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Mark Mennin

Marcia DeSanctis’s Passion for Travel

Author Marcia DeSanctis Shares Her Love and Life of Travel

By Joseph Montebello

As an inveterate traveler, Marcia DeSanctis fully understands the push and pull of being a wanderer and explorer, the tension of always wanting to be somewhere else and also wanting to be at home. But her love of traveling and discovering has fed her talent for writing and has made her a much in-demand travel writer. To celebrate her career she has put together a collection of her stories in a forthcoming book A Hard Place to Leave: Stories from a Restless Life.

“It was hard to choose the pieces,” says DeSanctis. “I started the book at the beginning of Covid. I had finished a memoir and didn’t want to approach it again. I realized that I had this body of work. My first major magazine article appeared in Vogue Magazine when I turned 50. In the decade that followed I had published dozens of pieces. I selected stories that best illustrated the essential tension in my life—always wanting to be some place else and then wanting to be at home.”

DeSanctis, who is originally from Boston and has lived with her family in Bethlehem since 2002, graduated from Princeton and holds a master’s degree in International Relations from the Fletcher School of Law and Diplomacy. For almost two decades, before she segued totally into writing essays, she was a broadcast news producer for ABC News, CBS News/60 Minutes, and NBC News/Dateline, among other news outlets. She was also a producer for Barbara Walters for “20/20” and the “Barbara Walters Specials.”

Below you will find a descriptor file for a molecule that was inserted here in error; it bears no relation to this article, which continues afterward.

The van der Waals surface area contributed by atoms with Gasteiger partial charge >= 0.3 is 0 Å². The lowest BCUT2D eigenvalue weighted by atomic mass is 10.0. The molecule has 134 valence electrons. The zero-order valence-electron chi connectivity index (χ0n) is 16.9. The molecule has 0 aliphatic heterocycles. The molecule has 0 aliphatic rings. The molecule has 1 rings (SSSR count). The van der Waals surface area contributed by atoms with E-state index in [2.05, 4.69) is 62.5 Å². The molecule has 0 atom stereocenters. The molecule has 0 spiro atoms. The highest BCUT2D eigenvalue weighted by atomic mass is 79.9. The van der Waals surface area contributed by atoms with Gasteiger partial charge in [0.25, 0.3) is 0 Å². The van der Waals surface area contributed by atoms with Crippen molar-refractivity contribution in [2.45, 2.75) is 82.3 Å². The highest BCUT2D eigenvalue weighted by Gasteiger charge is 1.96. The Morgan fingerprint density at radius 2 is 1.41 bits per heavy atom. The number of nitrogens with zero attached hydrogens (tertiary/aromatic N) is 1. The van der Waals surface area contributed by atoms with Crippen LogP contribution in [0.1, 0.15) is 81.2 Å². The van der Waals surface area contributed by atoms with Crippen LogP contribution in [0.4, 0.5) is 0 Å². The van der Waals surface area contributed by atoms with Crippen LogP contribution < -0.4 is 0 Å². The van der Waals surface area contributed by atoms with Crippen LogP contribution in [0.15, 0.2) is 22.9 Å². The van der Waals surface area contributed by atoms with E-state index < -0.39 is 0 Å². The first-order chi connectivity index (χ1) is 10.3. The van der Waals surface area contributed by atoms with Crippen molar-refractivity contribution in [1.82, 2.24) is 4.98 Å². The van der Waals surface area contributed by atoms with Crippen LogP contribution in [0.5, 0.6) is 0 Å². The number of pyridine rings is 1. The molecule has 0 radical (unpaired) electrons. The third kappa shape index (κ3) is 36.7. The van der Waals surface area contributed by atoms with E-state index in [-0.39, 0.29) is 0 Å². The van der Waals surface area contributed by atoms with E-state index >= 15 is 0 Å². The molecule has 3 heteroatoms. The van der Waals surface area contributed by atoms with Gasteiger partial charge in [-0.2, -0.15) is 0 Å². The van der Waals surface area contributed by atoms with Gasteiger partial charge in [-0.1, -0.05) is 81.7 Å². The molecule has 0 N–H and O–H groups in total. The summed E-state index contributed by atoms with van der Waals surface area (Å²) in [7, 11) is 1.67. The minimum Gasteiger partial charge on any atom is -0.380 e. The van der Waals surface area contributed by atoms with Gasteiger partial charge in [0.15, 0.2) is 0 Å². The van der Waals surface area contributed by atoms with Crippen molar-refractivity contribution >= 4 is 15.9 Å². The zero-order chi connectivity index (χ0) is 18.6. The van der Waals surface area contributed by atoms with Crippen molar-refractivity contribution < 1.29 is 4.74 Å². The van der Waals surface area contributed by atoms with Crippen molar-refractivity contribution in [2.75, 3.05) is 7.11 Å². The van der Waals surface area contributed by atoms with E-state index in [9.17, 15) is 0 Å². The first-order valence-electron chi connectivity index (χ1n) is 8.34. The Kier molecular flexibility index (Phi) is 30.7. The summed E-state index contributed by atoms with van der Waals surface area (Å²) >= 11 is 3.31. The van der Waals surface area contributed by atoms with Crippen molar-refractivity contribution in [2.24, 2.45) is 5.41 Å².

Since she turned to writing full time, DeSanctis has written well over 100 pieces. Surprisingly, she discovers few of them are travel essays, although that is the subject she finds most appealing. Instead they deal with love, memory, devotion, aging, and the creative life. And while she loves the essay genre, she prefers to call her pieces “stories.” And indeed they are—stories by someone who is eager to explore the unknown, meet and understand people from other places, and yet retain that assurance that home and family await her return.

The 37 pieces included in A Hard Place to Leave run the gamut and span the globe from a dreary hotel room in Moscow to Cambodia, a snow storm in Bismarck, a volcano in Rwanda, and atop a dumpster in her own backyard. The vivid description and emotional content of these pieces make it unnecessary to be envious about her experiences. They are so richly portrayed that the reader is transported and can almost feel the hotbed of emotions that are present in each episode of DeSanctis’s journey. One’s own wanderlust is satisfied during the adventures offered by DeSanctis and the fact that she reveals so much of herself makes the experience that more satisfying. She holds back nothing and the reader comes away having been taken on an extraordinary adventure by a master storyteller. One eagerly awaits DeSanctis’s next trip and her next book.

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